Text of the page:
Kill Bacteria

So we know that clogged pores get infected with bacteria. This bacteria accumulates resulting in whiteheads, blackheads and inflammation which is what you see as a pimple. The most recommended treatment to kill bacteria is benzoyl peroxide. It kills bacteria and is anti-inflammatory so it reduces the redness caused by the inflammation.

Reduce Oil

The less oily your skin, the less chance there is of your pores getting clogged. Products with 5% benzoyl peroxide also mop up excess oil.

You can swop your Salicylic Acid cleanser with one that contains benzoyl peroxide, rather than using both at once.Not everyone reacts well to benzoyl peroxide, so again, patch test always!

Increase cell turnover

We shed dead skin cells continuously throughout the day and night. Dead skin cells left to linger can also clog pores, lead to uneven tone and texture and is what makes you look older. However, you need your skin cells to turnover faster when you’re trying to get rid of the dead skin cells that makes you look older and make your acne scars heal faster. Just as long as you’re cleansing properly to not allow the dead skin cells to clog your pores.

The holy grail for skin cell turnover is tretinoin (a drug related to retinol aka Vitamin A) which is a topical ingredient that is usually only prescribed for acne. Non prescription versions can be found in products containing Retinol as an ingredient. It also has tremendous anti-aging benefits. The rate of skin cell turnover decreases as we age, so the tretinoin speeds it back up. The rate of skin cell turnover leads to younger, fresher looking skin.

Tretinoin is extremely drying and can cause peeling, redness and irritation if it’s not used properly or too strong a dosage is used. It should always be used in minute amounts (less than pea sized) and can be mixed with a moisturizer to prevent redness and irritation. Tolerance is built up slowly, so you’d start off with a lower concentration and slowly build up to a higher one. It should always be followed with highly moisturizing ingredients and very high SPF sun protection. The sun should be avoided as much as possible when using tretinoin or any retinoid based product.

Finally we get to the pills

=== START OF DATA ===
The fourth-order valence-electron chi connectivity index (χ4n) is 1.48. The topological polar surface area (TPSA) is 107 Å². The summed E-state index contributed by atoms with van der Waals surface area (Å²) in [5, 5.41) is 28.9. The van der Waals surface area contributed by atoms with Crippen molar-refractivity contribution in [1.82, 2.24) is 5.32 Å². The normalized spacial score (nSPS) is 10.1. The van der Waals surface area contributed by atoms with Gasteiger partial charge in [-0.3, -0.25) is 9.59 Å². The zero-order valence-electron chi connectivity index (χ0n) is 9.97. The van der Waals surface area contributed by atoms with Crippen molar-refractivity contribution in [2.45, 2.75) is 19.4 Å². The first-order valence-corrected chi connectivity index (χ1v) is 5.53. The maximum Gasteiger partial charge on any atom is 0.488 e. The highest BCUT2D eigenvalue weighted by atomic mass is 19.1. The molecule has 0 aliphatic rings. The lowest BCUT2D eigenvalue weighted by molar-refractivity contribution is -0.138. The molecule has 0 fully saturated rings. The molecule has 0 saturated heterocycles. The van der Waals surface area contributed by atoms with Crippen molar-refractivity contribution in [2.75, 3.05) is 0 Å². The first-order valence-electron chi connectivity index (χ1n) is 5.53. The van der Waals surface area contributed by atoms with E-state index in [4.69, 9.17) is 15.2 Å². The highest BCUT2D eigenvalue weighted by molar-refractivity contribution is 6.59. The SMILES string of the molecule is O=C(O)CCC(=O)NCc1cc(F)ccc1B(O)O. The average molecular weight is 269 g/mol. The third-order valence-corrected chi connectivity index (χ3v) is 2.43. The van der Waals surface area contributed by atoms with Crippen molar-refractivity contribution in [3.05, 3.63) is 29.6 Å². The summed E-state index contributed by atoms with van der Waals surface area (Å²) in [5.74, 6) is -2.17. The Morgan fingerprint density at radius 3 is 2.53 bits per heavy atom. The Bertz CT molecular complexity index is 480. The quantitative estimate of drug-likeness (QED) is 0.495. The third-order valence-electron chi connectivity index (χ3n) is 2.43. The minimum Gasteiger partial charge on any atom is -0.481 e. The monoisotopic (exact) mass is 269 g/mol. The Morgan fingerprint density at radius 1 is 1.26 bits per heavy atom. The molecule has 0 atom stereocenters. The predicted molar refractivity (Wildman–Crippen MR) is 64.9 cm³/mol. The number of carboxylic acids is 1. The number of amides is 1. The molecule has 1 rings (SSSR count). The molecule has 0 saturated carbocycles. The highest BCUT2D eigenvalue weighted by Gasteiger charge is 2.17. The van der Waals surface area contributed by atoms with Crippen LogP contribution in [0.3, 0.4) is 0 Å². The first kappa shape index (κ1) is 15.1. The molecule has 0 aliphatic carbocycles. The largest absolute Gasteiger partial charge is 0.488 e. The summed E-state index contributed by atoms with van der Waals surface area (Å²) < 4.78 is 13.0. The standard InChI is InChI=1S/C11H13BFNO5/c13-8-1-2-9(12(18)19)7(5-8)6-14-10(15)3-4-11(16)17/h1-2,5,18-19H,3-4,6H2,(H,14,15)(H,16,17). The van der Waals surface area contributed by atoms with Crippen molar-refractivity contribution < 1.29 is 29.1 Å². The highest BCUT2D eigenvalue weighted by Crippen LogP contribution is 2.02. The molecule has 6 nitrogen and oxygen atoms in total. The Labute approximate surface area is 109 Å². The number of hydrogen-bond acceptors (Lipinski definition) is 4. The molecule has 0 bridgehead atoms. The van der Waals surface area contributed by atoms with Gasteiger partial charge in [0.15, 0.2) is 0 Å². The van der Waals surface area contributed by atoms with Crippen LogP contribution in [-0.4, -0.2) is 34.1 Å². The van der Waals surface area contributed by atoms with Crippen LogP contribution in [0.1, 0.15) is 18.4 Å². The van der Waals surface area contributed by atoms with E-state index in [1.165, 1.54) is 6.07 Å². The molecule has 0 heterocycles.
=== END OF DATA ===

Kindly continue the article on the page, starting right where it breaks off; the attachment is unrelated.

When do you consider hormonal manipulation pills, antibiotics and anti-inflammatories? Typically your dermatologist or skin specialist will recommend oral medication or even cortisone injections into the pimples when topical treatment alone is not working.

Hormonal manipulation treatments are called isotretinoins with brand names like Accutane or Roaccutane. The side effects of these remedies can be a strong deterrent which is why it’s more of a last mile solution. Side effects should ALWAYS be considered.

This is anecdotal, but my normally happy brother was on Roaccutane and suddenly suffered from severe depression and became suicidal. When he was off it, it was like a cloud had lifted. Coincidence or not, it’s important to be cautious when taking any kinds of drugs that could have severe short or long term effects.

Nourish – The Korean Skincare routine for acne

The nourish part of treating acne comes in your Korean Skincare routine. Each step can be considered a nourishing step. Now that we know the basic of acne, how it forms, what causes it and the steps needed to treat it, we can look at a Korean Skincare routine that fits into acne treatment. This is a basic guideline of what it would look like.

  1. Oil Cleanse using your preferred cleanser
  2. Second cleanser using a Salicylic based cleanser, alternating days with a benzoyl peroxide cleanser or an exfoliating cleanser
  3. Exfoliate 2-3 a week using an exfoliating method in the form of either a gentle scrub, manual brush, or an enzymatic exfoliator
  4. Tone with a pH balancing toner
  5. Use an AHA or BHA essence as often as your skin will tolerate it. Start with 1-2 a week
  6. Apply a hydrating treatment essence
  7. Apply a hydrating serum or emulsion
  8. Nourishing and soothing mask
  9. Topical medication, retinol or tretinoin
  10. Moisturizer
  11. Sunscreen. This one can be difficult for those who are acne prone as many can be oily or contain pore clogging ingredients. A tip is to use a moisturizer or foundation that contains an SPF with broad spectrum protection (UVB and UVA protection) and avoid the sun as much as possible.